attack and, when it started skipping off the
tires I picked it up. Again, I could feel
the tires. Normally, the airplane would have
flown off smoothly by itself, but the tires
made me feel as if I should get it off the
ground a little sooner.
Once off the ground, I
let it accelerate to 65 mph as I was
bringing the nose up. What a change! We went
over the bridge that had loomed large in the
J-2's windshield with probably 500 feet to
Super Cubs feel like
tight J-3s. They aren't particularly heavy
on the controls, but the response is so much
better than a J-3's that it's easy to think
the controls are lighter, when they probably
Besides the fact that we
were climbing at about 800 fpm and I was
totally in control of the situation, the
most noticeable thing the PA-18 brought to
the Cub line is creature comfort. The
cockpit in any Super Cub is reasonably well
finished and the pilot is sitting up there
in a real seat where he can really see what
is going on. Considering that its primary
mission is getting in and out short, the
airplane is actually quite comfortable.
There is an optional high back fish spotters
seat a lot of guys install to make long
range running even more comfortable. There
are all sorts of tank options for the
airplane that can give it a ridiculous
range. By the way, there is no "both"
position on the fuel valve.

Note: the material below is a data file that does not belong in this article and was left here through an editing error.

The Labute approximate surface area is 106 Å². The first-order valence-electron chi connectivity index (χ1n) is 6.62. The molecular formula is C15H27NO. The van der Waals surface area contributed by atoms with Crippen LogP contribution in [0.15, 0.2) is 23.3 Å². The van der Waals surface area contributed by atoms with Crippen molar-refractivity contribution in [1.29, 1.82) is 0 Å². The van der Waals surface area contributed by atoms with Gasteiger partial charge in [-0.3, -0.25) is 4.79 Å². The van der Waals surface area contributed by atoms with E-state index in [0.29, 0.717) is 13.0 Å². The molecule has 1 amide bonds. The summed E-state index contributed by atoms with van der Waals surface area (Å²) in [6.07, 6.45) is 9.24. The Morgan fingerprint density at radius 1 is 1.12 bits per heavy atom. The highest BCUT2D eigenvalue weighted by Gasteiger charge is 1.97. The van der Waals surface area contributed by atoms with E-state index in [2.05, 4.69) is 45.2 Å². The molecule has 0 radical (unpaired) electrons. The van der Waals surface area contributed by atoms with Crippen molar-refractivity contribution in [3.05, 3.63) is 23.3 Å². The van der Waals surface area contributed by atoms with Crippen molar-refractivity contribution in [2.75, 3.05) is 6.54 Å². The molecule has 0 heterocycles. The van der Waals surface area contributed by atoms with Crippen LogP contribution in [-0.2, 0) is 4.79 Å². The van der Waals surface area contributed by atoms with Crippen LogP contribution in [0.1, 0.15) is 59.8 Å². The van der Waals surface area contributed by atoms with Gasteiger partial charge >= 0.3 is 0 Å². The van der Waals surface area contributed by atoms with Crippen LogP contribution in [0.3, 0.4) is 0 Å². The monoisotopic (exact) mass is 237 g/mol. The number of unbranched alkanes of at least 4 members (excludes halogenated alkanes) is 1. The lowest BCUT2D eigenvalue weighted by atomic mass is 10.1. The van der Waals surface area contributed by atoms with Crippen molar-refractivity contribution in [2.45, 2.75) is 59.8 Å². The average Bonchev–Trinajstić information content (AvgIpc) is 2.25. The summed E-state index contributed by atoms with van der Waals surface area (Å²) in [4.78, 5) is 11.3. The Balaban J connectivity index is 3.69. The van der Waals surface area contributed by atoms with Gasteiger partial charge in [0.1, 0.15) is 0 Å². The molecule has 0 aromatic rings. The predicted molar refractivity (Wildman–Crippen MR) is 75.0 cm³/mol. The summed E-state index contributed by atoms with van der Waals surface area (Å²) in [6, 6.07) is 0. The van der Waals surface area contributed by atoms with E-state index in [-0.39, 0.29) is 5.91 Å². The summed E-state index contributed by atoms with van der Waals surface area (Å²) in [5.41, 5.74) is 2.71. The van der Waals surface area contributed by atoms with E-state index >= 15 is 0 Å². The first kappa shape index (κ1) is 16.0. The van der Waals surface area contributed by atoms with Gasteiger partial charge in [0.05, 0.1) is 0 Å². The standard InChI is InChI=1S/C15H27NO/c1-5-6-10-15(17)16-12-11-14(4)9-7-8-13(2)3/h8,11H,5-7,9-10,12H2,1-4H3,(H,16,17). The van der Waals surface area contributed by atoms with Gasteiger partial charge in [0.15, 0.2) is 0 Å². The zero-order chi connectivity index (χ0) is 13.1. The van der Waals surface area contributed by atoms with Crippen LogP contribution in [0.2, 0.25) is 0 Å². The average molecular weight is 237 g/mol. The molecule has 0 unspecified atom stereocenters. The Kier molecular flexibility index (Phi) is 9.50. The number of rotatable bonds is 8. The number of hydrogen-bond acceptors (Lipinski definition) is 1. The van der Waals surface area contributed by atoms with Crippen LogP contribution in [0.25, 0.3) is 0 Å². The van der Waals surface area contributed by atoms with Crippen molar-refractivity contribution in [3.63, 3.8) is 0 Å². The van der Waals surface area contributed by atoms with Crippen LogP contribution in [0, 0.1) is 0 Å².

Since my passenger had never been through a
stall series, I didn't go up high enough to
try what I knew was a futile exercise. Super
Cubs are like the rest of the series...you
have to crowd it really hard to get the
stall to break. Otherwise it just mushes and
any relaxation of the stick gets it flying
immediately. With 150 hp, the Super Cub can
be flown at speeds that look to be under
stall, although that's probably not actually
the case because of airspeed error. However,
when the power is brought up, the airplane
will really hang in there. That's something
that makes it so useful to the bush guys who
want to drag it into a short strip.
I made the first landing
clean with about 65 mph on the clock. At
that speed, it felt as if I had a little too
much left in the flair, as it didn't want to
come down. When it did settle on, I had to
work to keep from kissing the big main tires
since they were so much bigger than stock